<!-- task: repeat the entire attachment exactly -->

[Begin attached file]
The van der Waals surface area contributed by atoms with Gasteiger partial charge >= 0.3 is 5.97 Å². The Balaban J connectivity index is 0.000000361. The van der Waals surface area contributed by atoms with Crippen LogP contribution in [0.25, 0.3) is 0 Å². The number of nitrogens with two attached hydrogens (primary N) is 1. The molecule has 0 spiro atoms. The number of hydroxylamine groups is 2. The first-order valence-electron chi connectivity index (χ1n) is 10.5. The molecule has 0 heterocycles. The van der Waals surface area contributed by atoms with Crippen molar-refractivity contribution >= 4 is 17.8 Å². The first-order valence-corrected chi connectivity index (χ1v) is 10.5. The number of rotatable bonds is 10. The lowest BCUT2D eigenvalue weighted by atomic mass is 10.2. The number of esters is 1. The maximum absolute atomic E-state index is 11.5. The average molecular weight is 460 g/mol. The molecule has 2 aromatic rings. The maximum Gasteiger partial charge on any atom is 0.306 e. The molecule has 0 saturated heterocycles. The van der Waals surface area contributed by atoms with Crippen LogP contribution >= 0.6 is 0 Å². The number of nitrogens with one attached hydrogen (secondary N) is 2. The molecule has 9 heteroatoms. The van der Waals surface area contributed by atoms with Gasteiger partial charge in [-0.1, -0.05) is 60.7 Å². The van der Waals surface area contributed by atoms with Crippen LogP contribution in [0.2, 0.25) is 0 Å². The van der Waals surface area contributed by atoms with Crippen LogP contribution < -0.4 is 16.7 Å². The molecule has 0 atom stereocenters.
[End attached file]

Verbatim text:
The van der Waals surface area contributed by atoms with Gasteiger partial charge >= 0.3 is 5.97 Å². The Balaban J connectivity index is 0.000000361. The van der Waals surface area contributed by atoms with Crippen LogP contribution in [0.25, 0.3) is 0 Å². The number of nitrogens with two attached hydrogens (primary N) is 1. The molecule has 0 spiro atoms. The number of hydroxylamine groups is 2. The first-order valence-electron chi connectivity index (χ1n) is 10.5. The molecule has 0 heterocycles. The van der Waals surface area contributed by atoms with Crippen molar-refractivity contribution >= 4 is 17.8 Å². The first-order valence-corrected chi connectivity index (χ1v) is 10.5. The number of rotatable bonds is 10. The lowest BCUT2D eigenvalue weighted by atomic mass is 10.2. The number of esters is 1. The maximum absolute atomic E-state index is 11.5. The average molecular weight is 460 g/mol. The molecule has 2 aromatic rings. The maximum Gasteiger partial charge on any atom is 0.306 e. The molecule has 0 saturated heterocycles. The van der Waals surface area contributed by atoms with Crippen LogP contribution >= 0.6 is 0 Å². The number of nitrogens with one attached hydrogen (secondary N) is 2. The molecule has 9 heteroatoms. The van der Waals surface area contributed by atoms with Gasteiger partial charge in [-0.1, -0.05) is 60.7 Å². The van der Waals surface area contributed by atoms with Crippen LogP contribution in [0.2, 0.25) is 0 Å². The van der Waals surface area contributed by atoms with Crippen LogP contribution < -0.4 is 16.7 Å². The molecule has 0 atom stereocenters.